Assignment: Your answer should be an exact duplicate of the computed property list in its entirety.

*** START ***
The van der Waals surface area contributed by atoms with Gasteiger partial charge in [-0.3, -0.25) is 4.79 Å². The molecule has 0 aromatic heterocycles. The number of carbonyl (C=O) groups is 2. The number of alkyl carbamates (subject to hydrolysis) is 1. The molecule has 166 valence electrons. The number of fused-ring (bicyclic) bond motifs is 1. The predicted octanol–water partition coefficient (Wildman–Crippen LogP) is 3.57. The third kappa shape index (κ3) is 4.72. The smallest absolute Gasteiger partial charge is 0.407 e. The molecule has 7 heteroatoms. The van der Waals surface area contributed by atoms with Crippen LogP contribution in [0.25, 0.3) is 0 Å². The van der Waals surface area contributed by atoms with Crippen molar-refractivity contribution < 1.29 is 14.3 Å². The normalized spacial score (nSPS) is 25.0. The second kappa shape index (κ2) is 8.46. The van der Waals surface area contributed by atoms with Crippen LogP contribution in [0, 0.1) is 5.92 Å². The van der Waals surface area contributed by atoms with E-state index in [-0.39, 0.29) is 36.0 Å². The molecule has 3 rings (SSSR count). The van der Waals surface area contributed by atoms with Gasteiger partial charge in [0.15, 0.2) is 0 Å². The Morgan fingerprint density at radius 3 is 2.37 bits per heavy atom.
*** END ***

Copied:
The van der Waals surface area contributed by atoms with Gasteiger partial charge in [-0.3, -0.25) is 4.79 Å². The molecule has 0 aromatic heterocycles. The number of carbonyl (C=O) groups is 2. The number of alkyl carbamates (subject to hydrolysis) is 1. The molecule has 166 valence electrons. The number of fused-ring (bicyclic) bond motifs is 1. The predicted octanol–water partition coefficient (Wildman–Crippen LogP) is 3.57. The third kappa shape index (κ3) is 4.72. The smallest absolute Gasteiger partial charge is 0.407 e. The molecule has 7 heteroatoms. The van der Waals surface area contributed by atoms with Crippen LogP contribution in [0.25, 0.3) is 0 Å². The van der Waals surface area contributed by atoms with Crippen molar-refractivity contribution < 1.29 is 14.3 Å². The normalized spacial score (nSPS) is 25.0. The second kappa shape index (κ2) is 8.46. The van der Waals surface area contributed by atoms with Crippen LogP contribution in [0, 0.1) is 5.92 Å². The van der Waals surface area contributed by atoms with E-state index in [-0.39, 0.29) is 36.0 Å². The molecule has 3 rings (SSSR count). The van der Waals surface area contributed by atoms with Gasteiger partial charge in [0.15, 0.2) is 0 Å². The Morgan fingerprint density at radius 3 is 2.37 bits per heavy atom.